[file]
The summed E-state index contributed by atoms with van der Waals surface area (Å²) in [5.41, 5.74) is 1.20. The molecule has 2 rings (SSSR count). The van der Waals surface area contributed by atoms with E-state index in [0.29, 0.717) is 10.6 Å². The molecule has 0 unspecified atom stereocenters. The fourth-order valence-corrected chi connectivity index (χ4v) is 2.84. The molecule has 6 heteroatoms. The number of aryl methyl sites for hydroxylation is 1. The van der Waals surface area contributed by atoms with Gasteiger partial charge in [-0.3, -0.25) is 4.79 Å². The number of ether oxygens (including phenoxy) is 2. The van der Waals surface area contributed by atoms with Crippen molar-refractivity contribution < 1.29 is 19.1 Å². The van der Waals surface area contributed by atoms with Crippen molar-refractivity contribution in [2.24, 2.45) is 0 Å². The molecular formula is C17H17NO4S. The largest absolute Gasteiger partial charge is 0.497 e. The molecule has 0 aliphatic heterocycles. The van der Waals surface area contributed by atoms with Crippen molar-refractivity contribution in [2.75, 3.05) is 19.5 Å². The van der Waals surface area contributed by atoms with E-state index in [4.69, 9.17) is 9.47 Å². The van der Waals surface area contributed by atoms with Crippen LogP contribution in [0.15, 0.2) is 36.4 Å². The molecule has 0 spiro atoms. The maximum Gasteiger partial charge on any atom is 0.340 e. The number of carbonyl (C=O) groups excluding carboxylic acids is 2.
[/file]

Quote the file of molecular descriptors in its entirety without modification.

The summed E-state index contributed by atoms with van der Waals surface area (Å²) in [5.41, 5.74) is 1.20. The molecule has 2 rings (SSSR count). The van der Waals surface area contributed by atoms with E-state index in [0.29, 0.717) is 10.6 Å². The molecule has 0 unspecified atom stereocenters. The fourth-order valence-corrected chi connectivity index (χ4v) is 2.84. The molecule has 6 heteroatoms. The number of aryl methyl sites for hydroxylation is 1. The van der Waals surface area contributed by atoms with Gasteiger partial charge in [-0.3, -0.25) is 4.79 Å². The number of ether oxygens (including phenoxy) is 2. The van der Waals surface area contributed by atoms with Crippen molar-refractivity contribution < 1.29 is 19.1 Å². The van der Waals surface area contributed by atoms with Crippen molar-refractivity contribution in [2.24, 2.45) is 0 Å². The molecular formula is C17H17NO4S. The largest absolute Gasteiger partial charge is 0.497 e. The molecule has 0 aliphatic heterocycles. The van der Waals surface area contributed by atoms with Crippen molar-refractivity contribution in [2.75, 3.05) is 19.5 Å². The van der Waals surface area contributed by atoms with E-state index in [4.69, 9.17) is 9.47 Å². The van der Waals surface area contributed by atoms with Crippen LogP contribution in [0.15, 0.2) is 36.4 Å². The molecule has 0 spiro atoms. The maximum Gasteiger partial charge on any atom is 0.340 e. The number of carbonyl (C=O) groups excluding carboxylic acids is 2.